Horse Activities for Kids


In addition to the many equestrian activities that riders of all ages can participate in, kids have access to programs specifically geared toward them. They usually serve the purpose of teaching young equestrians about proper horsemanship practices. Here’s a short list of some of the more well-known opportunities for youth riders:

Pony Club Games
Pony Club members learn traditional equestrian riding disciplines, but also improve their horsemanship and riding through fun games on horseback.


As part of 4-H’s plant and animal science program, the national horse curriculum features hands-on and interactive lessons and activities for youth in grades 3 to 12. Kids learn about riding skills, horse behavior and care, and showing. Not all of the lessons require a horse, and some groups only offer the horseless activities. Groups that teach the entire curriculum generally provide the horse(s) needed for those lessons.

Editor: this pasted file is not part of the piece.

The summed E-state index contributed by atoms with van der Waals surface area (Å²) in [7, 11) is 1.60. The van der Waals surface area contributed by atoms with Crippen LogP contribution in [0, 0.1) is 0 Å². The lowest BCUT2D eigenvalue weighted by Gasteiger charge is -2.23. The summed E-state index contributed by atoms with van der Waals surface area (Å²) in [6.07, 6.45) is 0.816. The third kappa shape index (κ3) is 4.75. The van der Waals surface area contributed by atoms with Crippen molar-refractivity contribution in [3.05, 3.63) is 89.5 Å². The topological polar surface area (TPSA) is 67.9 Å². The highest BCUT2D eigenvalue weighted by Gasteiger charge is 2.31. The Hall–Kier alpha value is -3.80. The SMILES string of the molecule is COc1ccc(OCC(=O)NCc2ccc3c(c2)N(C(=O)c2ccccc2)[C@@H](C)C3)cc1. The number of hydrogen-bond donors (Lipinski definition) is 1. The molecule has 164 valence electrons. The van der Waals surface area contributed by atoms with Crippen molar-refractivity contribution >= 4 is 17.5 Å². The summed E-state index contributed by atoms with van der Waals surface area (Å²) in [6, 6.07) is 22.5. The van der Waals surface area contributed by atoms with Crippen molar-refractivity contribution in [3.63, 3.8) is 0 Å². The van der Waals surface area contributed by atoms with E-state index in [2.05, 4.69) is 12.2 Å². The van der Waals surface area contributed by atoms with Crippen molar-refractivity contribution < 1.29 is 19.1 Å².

Pony Club:

The United States Pony Clubs (USPC) focuses on riding and horse-care education, as well as teamwork and sportsmanship in mounted games. Kids work their way up through certificate levels, demonstrating their proficiency in certain riding and horse management skills to earn each. Competitive Pony Club rallies test riders’ skills in mounted and unmounted races and quizzes. At the end of each year, clubs can compete in the USPC National Championships. Kids need to have access to a horse for Pony Club, but some groups offer the option to lease one.

Horse camp:

Yet another fun learning opportunity for horse-crazy kids is summer horse camp. There are day programs and overnight camps that include riding lessons and educational sessions about horses and horse care. Some also offer other activities, such as swimming, crafts, other sports, et cetera. Look for camps in horse publications, in advertisements at your local tack or feed store, or through an online search.

Youth breed programs:

Many major breed organizations have a separate youth membership that offers educational programs, contests, seminars and showing opportunities. Many even give away college scholarships. Check with your breed’s association to see if there’s a youth membership option.

This article originally appeared in the 2015 edition of Your New Horse.


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